It is the casualness of recent generations, twinned with the relentless built-in obsolescence of the consumer market, which has shaped a world of discard and indifference. This lack of regard and respect for the past, whether it be in the form of a kitchen utensil or the lifespan of an individual, is beginning to have an effect on the contemporary world that we live in. We are faced with mounting piles of disconnected memories that can be clearly seen at any local carboot or garage sale. These sales include not only the fashions and fads of the recent past, but perhaps more troubling still, the discarded family portraits, letters and other personal ephemera of lives no longer seen as relevant or having any merit.

Illustration: Rayna Gillman. Early Frost.

By reusing and reconstituting these vulnerable and precarious fragments from the past Gillman offers us a compositional story that although broken and disjointed, refuses to dissolve and disintegrate altogether. She, in some respects, underlines the fragmentary nature of our world's view of the past. We have glimpses of old photographs, personal correspondence and other items that a human life leaves behind them. It is very little and very transitory, but perhaps that is the point. The imagery from past lives can never amount to anything solid enough to remotely identify itself as a character or a life. It is even unimportant whether or not these fragments are linked to the same person. What is important is that they are memories, small tokens of a life that we will never be able to experience in the round.

It is fascinating to explore the work of Gillman and try to explore these remnants of life and to see how the artist incorporates them within a composition. She reproduces hand written work that quickly becomes a textured background, while photographic portraits become isolated islands within those textured backgrounds.

Illustration: Rayna Gillman. Endpaper: Epilogue.

Text in all its forms has proved to be a rich source of inspiration and resource for this particular group of Gillman's artwork pieces. Text can have a powerful foreground affect such as can be seen in banner headlines, which grab immediate attention. However, text can also have a more soothing, personal and comforting effect, especially in the form of hand-writing. It is in this form that Gillman uses text to good effect. By using it as a background texture, it can be seen as in some ways handing us perhaps more personalised glimpses of lost lives. Even though the words may not be legible, it is more important to recognise the fact that they are generational and part of a heritage and a vast data bank of memories that is fast slipping away. If we are unwilling to change our outlook and attitudes towards the casual discarding of the past, then perhaps it is for artists such as Gillman to recognise and to document that passing, if nothing else.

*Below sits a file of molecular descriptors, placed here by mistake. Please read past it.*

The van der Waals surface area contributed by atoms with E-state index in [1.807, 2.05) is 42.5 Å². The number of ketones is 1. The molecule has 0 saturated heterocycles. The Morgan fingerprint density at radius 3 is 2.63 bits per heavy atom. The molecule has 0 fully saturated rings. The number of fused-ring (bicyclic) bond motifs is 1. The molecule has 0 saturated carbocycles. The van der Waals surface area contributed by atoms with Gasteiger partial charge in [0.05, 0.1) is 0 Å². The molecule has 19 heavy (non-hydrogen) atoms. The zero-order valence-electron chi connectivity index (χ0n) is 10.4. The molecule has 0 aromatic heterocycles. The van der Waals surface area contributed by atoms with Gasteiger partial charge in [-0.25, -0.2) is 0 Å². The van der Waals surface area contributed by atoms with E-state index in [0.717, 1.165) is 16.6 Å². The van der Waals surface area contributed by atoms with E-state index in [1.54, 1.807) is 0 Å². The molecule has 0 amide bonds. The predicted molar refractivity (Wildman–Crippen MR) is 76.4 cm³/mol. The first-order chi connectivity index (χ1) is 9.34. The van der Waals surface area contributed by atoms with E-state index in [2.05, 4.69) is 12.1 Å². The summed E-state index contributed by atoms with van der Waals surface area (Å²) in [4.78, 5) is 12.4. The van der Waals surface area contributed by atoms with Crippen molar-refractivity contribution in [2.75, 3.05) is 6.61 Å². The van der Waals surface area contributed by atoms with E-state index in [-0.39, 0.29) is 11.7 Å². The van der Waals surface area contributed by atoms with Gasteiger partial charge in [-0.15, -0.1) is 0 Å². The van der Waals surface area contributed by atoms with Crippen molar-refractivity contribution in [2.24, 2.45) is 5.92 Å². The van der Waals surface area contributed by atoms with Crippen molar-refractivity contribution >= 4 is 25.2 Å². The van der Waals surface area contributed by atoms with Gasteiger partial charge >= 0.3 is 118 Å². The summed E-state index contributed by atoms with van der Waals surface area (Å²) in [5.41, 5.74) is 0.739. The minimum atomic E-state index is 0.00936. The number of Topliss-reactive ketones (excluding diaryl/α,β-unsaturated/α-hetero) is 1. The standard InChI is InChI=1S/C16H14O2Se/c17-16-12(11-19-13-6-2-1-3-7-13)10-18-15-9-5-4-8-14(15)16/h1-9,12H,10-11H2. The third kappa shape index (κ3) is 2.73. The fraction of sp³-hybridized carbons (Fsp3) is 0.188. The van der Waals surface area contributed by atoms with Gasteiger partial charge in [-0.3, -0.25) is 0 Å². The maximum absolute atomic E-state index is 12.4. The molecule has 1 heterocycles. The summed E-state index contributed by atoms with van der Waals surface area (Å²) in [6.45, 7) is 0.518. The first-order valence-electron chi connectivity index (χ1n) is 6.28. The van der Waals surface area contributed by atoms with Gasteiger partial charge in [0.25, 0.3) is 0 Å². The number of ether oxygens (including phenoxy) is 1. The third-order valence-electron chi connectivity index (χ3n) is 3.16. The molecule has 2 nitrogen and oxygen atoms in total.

Illustration: Rayna Gillman. Momento.

This article has featured only a small sample of Gillman's work.  A much larger gallery of work can be seen on her comprehensive website. She also has a regularly updated blog where her working process can be explored. Both of these sites can be found in the Reference links section below as well as an Amazon link to Gillman's book Create Your Own Hand-Printed Cloth, and a dvd of Quilting Arts Workshop Printing From Your Pantry.

 All artwork was supplied with the kind permission of the artist.

Reference links:
Rayna Gillman's website
Rayna Gillman's blog
Create Your Own Hand-Printed Cloth: Stamp, Screen & Stencil with Everyday Objects
Quilting Arts Workshop Printing From Your Pantry: Gelatin Monoprinting

Friday, July 02, 2010

Creative Dyeing from India Flint

Illustration: India Flint. Original textile work.

The Australian textile and dye artist India Flint has taken elements from her family history and turned it into a creative journey that gives the impression of becoming a lifelong one. Flint has always been intrigued and imbued with her family's make-do-and-mend attitude. An interest that has taken up her family's particular practical interest in textiles and natural dyeing, expanding the experience to produce work that is staggering in its range of complexity. Using a variety of raw materials and experimental processes, she has managed to deliver an ever-widening range of unique colours and textures.